The woman “could not give street and number, but could ‘fotch’ the agent to her place,” according to a case study labeled “Aunt Winnie” in one of the organization’s annual reports from near the turn of the century. “Old age, with a heavy load on top and a strong wind blowing, made the walk a trying one. At last the 8×10 cabin was reached. In it was a stove in many pieces held together with wire, a bedstead with rags for mattress and rags for covering. From the leaky roof the floor was wet through and through.”

Aunt Winnie, the report said, had no income save the 50 cents she made every two weeks for taking in wash.

[  ]…Aunt Winnie, whose story is preserved in the archives of the Historical Society of Washington, had been sent to an American institution that was by then some 300 years old and went by a variety of names: the county farm, the poor farm, the almshouse or, most often, simply the poorhouse. She would probably have been surprised to learn that more than a hundred years later, after the virtual eradication of elderly poverty, a powerful political movement would materialize with the mission of returning to the hands-off social policies that made the poorhouse the nation’s only refuge for the jobless, the aged, the infirm and the disabled.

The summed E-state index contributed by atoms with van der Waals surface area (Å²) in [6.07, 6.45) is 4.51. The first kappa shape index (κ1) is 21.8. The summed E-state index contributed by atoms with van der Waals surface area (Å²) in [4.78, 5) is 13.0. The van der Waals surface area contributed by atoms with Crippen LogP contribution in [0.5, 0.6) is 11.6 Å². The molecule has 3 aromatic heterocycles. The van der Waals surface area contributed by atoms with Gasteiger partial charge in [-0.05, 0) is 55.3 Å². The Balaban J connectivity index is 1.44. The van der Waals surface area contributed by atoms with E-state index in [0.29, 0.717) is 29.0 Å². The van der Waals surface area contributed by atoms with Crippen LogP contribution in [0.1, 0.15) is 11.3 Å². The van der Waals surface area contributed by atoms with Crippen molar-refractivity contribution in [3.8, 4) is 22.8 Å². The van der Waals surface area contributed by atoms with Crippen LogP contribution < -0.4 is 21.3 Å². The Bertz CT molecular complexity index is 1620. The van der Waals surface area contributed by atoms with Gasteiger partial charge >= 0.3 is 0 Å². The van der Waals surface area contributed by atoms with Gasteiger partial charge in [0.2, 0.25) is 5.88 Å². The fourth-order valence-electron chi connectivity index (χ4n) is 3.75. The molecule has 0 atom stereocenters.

[  ]…Democratic President Grover Cleveland is one such hero. When Beck and guest Joseph Lehman were discussing the proper roles of welfare and charity this summer, Lehman noted that one “extreme [position] is, you’ve got welfare only as a last resort and all assistance is private.”

It wasn’t too extreme for Beck. “And this is where we actually were a hundred years ago,” Beck said, rightly thinking — or not — of people in Aunt Winnie’s situation.

“We used to be here. In fact, Grover Cleveland has this excellent statement. In 1887, President Cleveland said, ‘Though the people may support their government, the government shall not support the people,'” Lehman responded.